Can-Spam Worry Gets Better for Cyberheat
In a case at U.S. District Court in Tucson, Cyberheat, which operates webmaster program TopBucks, is defending itself against charges by the Federal Trade Commission over sexually explicit spam messages sent by its affilates. It contends it can't control the actions of affiliates.
If convicted, Cyberheat would be liable for $11,000 in civil penalties for each spam email, or $7.1 million. It would be the largest fine levied against an online adult company.
But U.S. District Judge David C. Bury in pretrial motions has asked both sides to come to some sort of accord.
In court documents obtained by XBIZ over the weekend, the Justice Department alleged that 10 of Cyberheat’s affiliates sent 642 sexually explicit spam messages.
The affiliates, the Justice Department said, were paid $209,120 in commissions within one year.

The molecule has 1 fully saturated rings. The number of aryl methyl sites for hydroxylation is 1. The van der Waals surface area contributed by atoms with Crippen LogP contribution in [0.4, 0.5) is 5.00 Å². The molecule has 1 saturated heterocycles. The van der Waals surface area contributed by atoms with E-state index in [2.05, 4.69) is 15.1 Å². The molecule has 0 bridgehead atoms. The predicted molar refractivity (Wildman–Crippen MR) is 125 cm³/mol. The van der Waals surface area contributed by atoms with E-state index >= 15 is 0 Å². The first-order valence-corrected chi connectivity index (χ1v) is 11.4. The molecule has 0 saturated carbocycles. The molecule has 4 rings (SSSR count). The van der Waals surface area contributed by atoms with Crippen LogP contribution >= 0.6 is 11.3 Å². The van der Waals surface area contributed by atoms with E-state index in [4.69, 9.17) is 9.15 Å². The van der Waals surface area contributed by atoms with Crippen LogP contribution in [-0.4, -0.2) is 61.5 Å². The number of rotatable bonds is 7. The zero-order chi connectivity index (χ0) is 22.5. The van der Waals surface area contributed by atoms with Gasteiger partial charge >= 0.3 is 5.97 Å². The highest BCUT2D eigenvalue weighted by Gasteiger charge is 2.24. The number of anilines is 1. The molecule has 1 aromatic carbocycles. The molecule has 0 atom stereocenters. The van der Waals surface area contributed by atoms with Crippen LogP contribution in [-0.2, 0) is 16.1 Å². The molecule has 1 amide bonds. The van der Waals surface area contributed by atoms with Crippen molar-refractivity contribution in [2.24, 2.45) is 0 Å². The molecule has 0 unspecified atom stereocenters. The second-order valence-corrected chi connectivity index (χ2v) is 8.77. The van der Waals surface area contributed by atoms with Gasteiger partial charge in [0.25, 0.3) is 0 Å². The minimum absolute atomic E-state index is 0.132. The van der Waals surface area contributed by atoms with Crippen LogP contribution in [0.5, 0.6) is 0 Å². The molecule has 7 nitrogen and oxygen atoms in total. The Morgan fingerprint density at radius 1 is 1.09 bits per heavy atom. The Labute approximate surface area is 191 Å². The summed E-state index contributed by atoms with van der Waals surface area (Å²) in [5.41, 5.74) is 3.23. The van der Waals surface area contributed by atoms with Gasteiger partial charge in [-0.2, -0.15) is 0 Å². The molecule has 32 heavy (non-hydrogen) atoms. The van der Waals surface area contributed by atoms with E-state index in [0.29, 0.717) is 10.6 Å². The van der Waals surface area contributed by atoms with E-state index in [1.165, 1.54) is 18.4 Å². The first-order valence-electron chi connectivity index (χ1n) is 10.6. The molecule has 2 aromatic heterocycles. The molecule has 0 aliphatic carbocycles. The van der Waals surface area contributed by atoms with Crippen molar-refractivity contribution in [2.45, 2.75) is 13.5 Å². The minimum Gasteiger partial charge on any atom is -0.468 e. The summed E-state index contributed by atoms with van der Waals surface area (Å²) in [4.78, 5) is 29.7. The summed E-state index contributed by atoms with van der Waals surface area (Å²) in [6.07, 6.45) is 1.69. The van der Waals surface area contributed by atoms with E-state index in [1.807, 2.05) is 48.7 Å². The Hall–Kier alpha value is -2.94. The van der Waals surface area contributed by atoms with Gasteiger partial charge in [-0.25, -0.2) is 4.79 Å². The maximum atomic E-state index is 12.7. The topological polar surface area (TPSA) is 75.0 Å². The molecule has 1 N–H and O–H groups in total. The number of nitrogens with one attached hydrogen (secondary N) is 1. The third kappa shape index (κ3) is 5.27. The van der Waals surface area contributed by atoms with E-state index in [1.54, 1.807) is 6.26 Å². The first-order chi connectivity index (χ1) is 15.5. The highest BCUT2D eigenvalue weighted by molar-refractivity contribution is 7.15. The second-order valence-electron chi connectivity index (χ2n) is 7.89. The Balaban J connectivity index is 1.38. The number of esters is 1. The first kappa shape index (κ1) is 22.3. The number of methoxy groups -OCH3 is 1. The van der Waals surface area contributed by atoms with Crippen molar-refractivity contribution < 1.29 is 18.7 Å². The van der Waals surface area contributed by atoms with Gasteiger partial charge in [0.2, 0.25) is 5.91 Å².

But Bury was wary of the government’s offense.
“Reasonable jurors could differ over whether or not [Cyberheat] was knowingly procuring or should have known or was consciously avoiding knowing that affiliates were violating the [federal] statute to promote [their] website,” Bury wrote in an order. “Cyberheat has raised more than some metaphysical doubt as to the material facts.”
The Justice Department contends Cyberheat’s alleged spam lodged more than 400 complaints to the government.
While Cyberheat attorney Robert Apgood and the U.S. Attorneys Office were not reachable Sunday, XBIZ learned that both parties — the Justice Department and Cyberheat — must submit a joint pretrial order on April 27.
The last case involving an adult company over alleged Can-Spam violations was settled in December. TJ Web Productions struck a deal with the Justice Department when its affiliates allegedly used online adult spam to promote its paysites.
Under the terms of the judgment, TJ Web Productions agreed to pay $465,000 over three years.
To date, the FTC has settled with five companies, netting more than $1.6 million in penalties.